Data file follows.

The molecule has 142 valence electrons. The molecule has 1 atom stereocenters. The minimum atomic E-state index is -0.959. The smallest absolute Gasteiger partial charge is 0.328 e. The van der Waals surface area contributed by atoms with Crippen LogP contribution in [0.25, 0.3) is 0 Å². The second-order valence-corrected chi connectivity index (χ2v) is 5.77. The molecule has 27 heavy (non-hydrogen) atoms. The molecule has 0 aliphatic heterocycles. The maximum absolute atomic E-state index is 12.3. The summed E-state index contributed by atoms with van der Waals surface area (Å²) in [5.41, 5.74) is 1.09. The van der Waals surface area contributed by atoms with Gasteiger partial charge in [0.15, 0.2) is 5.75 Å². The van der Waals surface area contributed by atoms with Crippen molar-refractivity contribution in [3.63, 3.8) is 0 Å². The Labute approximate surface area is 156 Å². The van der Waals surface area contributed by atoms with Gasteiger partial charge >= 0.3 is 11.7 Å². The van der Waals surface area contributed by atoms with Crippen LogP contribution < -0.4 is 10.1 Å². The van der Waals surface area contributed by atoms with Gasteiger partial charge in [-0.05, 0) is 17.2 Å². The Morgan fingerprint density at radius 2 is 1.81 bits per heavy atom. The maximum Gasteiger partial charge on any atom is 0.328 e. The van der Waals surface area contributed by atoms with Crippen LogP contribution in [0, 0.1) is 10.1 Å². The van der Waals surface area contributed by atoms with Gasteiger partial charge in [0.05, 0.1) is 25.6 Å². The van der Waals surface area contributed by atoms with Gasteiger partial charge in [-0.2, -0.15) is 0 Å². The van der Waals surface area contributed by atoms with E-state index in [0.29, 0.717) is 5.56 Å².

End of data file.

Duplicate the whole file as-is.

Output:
The molecule has 142 valence electrons. The molecule has 1 atom stereocenters. The minimum atomic E-state index is -0.959. The smallest absolute Gasteiger partial charge is 0.328 e. The van der Waals surface area contributed by atoms with Crippen LogP contribution in [0.25, 0.3) is 0 Å². The second-order valence-corrected chi connectivity index (χ2v) is 5.77. The molecule has 27 heavy (non-hydrogen) atoms. The molecule has 0 aliphatic heterocycles. The maximum absolute atomic E-state index is 12.3. The summed E-state index contributed by atoms with van der Waals surface area (Å²) in [5.41, 5.74) is 1.09. The van der Waals surface area contributed by atoms with Gasteiger partial charge in [0.15, 0.2) is 5.75 Å². The van der Waals surface area contributed by atoms with Crippen molar-refractivity contribution in [3.63, 3.8) is 0 Å². The Labute approximate surface area is 156 Å². The van der Waals surface area contributed by atoms with Gasteiger partial charge >= 0.3 is 11.7 Å². The van der Waals surface area contributed by atoms with Crippen LogP contribution < -0.4 is 10.1 Å². The van der Waals surface area contributed by atoms with Gasteiger partial charge in [-0.05, 0) is 17.2 Å². The Morgan fingerprint density at radius 2 is 1.81 bits per heavy atom. The maximum Gasteiger partial charge on any atom is 0.328 e. The van der Waals surface area contributed by atoms with Crippen LogP contribution in [0, 0.1) is 10.1 Å². The van der Waals surface area contributed by atoms with Gasteiger partial charge in [0.05, 0.1) is 25.6 Å². The van der Waals surface area contributed by atoms with Gasteiger partial charge in [-0.2, -0.15) is 0 Å². The van der Waals surface area contributed by atoms with E-state index in [0.29, 0.717) is 5.56 Å².